Article V of the U.S. Constitution prescribes two ways by which the Constitution can be amended: Either Congress may propose amendments for ratification by the states, or else a majority of state legislatures may ask Congress to call a convention for considering amendments.
A new report by the Congressional Research Service examines the possibility of a convention to amend the Constitution. That option has never been used in practice but, CRS says, it could become newly appealing under present circumstances.
“Various contemporary developments could contribute to a renewal of congressional interest in the Article V Convention alternative,” the new CRS report said. “The emergence of Internet and social media-driven public policy and issue campaigns has combined with renewed interest in specific constitutional amendments, and the Article V Convention procedure in general, as a means of bypassing perceived policy deadlock at the federal level.”
However, “The Constitution provides only a brief description of the Article V Convention process, leaving many details that would need to be considered if a convention were to become a serious prospect.”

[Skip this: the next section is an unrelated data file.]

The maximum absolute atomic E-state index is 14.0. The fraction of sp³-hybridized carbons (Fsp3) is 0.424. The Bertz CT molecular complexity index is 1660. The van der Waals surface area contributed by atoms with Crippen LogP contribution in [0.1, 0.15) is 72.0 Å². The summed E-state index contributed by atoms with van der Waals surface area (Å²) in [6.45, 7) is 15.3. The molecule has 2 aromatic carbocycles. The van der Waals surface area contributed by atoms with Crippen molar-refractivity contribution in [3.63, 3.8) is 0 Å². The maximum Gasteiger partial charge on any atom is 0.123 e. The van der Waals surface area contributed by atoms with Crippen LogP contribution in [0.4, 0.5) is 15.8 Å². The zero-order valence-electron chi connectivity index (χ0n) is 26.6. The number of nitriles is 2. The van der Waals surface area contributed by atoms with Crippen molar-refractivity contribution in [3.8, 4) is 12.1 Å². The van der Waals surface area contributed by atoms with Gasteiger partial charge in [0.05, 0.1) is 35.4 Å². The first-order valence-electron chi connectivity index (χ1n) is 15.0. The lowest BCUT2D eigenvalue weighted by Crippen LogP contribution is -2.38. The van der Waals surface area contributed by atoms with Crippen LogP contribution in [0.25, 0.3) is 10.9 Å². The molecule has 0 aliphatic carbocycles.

A copy of the new CRS report was obtained by Secrecy News. See The Article V Convention to Propose Constitutional Amendments: Contemporary Issues for Congress, July 9, 2012.
Other new and updated CRS reports that have not been approved by Congress for broad public access include the following.
Health Care: Constitutional Rights and Legislative Powers, July 9, 2012
U.S. Postal Service: Background and Analysis of H.R. 2309 and S.1789 in the 112th Congress, July 9, 2012
Conventional Prompt Global Strike and Long-Range Ballistic Missiles: Background and Issues, July 6, 2012
Criminal Prohibitions on the Publication of Classified Defense Information, June 26, 2012